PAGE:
July 20, 2014 – Sixteenth Sunday in Ordinary Time
“But though you are master of might, you judge with clemency, and with much lenience you govern us.” That quote, taken from our first reading from the Book of Wisdom, presents God as the merciful and loving God He is. Our readings for this Sixteenth Sunday in Ordinary Time span from this God of Mercy to the help of the Holy Spirit in our prayers to Jesus making it clear to us that we must view ourselves as the soil in which God plants seeds of wisdom and understanding and truth and love.
The Book of Wisdom, from which our first reading is drawn, is attributed by many to Solomon. In fact, it is called in several circles as The Book of the Wisdom of Solomon. For our purposes it is not important who the author was, but he has written is holy in nature and notable for that reason. “Wisdom” in itself is difficult for most of us to grasp; however, the “wisdom” contained in this Book, and in this reading, guide us to the means to achieve wisdom, and the fruits such wisdom can produce. One of the keys to a life of stewardship is understanding that we are gifted with many fruits and we are called to multiply those fruits and return them with surplus to the Lord and others.
The point of the first reading is that we understand that God is merciful to us because He loves us. It also is one of the many prophetic statements about the love and redeeming grace of Jesus Christ: “…you gave your children good ground for hope that you would permit repentance for their sins.”
The second reading from St. Paul’s letter to the Romans speaks of prayer and the power of the Holy Spirit to assist us in prayer. If you have ever committed yourself to adoration, or some other form of prayer, you may sometimes find yourself sitting (or kneeling) at a loss of what to think or say. What Paul emphasizes is that we must pray; we must commit the time to pray; however, we must also accept the fact that God through the Holy Spirit will guide us in our prayers. “The Spirit comes to the aid of our weakness; for we do not know how to pray as we ought.” The fundamental recipe here is that we must on a regular basis set time aside to pray, time to be with the Lord. Often we lose sight of the fact that prayer is a two way street — it is not just us proclaiming to God our needs, our wants, and our gratitude. It is also just listening to hear what God has to say.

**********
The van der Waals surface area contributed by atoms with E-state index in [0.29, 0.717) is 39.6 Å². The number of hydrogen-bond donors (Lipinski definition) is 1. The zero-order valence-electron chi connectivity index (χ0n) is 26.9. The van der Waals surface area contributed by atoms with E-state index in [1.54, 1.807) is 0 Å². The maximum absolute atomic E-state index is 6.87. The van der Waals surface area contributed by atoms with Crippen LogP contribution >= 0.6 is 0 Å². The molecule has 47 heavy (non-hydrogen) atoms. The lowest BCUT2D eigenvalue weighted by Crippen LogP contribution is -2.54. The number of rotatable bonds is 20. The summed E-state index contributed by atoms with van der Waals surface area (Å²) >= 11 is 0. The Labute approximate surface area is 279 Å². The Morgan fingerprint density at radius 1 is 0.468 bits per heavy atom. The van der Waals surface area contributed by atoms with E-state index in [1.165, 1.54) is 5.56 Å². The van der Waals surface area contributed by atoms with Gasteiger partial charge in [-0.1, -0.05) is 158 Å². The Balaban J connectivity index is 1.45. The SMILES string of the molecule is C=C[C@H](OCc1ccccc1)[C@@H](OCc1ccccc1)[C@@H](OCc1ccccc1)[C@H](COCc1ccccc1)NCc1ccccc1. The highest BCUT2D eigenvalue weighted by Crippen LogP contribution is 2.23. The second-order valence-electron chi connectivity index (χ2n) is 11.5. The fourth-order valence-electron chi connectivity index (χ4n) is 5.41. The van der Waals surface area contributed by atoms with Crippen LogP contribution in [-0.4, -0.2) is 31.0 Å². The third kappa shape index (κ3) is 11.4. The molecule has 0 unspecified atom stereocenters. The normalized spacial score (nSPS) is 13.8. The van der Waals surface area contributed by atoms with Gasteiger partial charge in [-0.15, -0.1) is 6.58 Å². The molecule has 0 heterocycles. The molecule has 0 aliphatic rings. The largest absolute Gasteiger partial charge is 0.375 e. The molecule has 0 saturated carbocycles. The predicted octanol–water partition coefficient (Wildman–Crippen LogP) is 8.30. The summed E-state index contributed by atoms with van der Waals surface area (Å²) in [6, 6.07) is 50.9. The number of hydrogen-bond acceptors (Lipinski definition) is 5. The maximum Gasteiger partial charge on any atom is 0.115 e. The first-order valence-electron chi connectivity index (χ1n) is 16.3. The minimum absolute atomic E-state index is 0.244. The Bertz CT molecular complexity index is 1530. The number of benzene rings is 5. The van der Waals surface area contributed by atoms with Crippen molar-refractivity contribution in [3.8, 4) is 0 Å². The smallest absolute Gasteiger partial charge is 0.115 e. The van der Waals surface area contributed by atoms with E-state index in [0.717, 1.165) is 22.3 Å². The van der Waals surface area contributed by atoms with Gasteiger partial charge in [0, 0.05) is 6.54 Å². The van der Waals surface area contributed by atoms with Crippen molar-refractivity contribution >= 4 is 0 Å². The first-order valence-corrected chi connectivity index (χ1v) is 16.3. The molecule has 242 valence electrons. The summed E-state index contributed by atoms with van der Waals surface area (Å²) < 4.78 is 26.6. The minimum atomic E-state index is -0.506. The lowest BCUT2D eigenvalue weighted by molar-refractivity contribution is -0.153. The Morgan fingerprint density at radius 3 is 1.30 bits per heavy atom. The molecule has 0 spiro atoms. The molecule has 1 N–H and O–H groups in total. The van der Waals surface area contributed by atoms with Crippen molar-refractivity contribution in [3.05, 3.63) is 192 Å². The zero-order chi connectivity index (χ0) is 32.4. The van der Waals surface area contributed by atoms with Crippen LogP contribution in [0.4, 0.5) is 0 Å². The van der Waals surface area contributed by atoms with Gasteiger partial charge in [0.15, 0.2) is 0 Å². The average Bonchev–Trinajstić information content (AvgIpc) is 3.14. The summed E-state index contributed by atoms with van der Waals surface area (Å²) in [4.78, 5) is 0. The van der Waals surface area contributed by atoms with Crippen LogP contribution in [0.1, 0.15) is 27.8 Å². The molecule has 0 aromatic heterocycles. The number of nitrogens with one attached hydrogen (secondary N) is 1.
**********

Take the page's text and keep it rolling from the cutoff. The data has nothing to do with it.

The Gospel from Matthew, in which Jesus relates the Parable of the Sower, might be summarized quite simply, “Judge not lest you be judged.” Jesus makes it clear that when the tares (weeds) are discovered among the wheat, it is not our job to either decide what are weeds or to separate them from the good wheat, the fruits. That will be done at the Lord at harvest time, on Judgment Day. As stewards sometimes we become too involved with what those around us are doing. We must present ourselves as good soil and as good “wheat.” God will take care of the rest. One of the shortest of Jesus’ parables is included in today’s Gospel as well — the Parable of the Mustard Seed. This is significant to each of us. Although we, like the mustard seed, may seem small and insignificant, through our stewardship efforts, combined with those around us making similar efforts, the Kingdom of God can grow to an unimaginable size which can accommodate a host of those in need.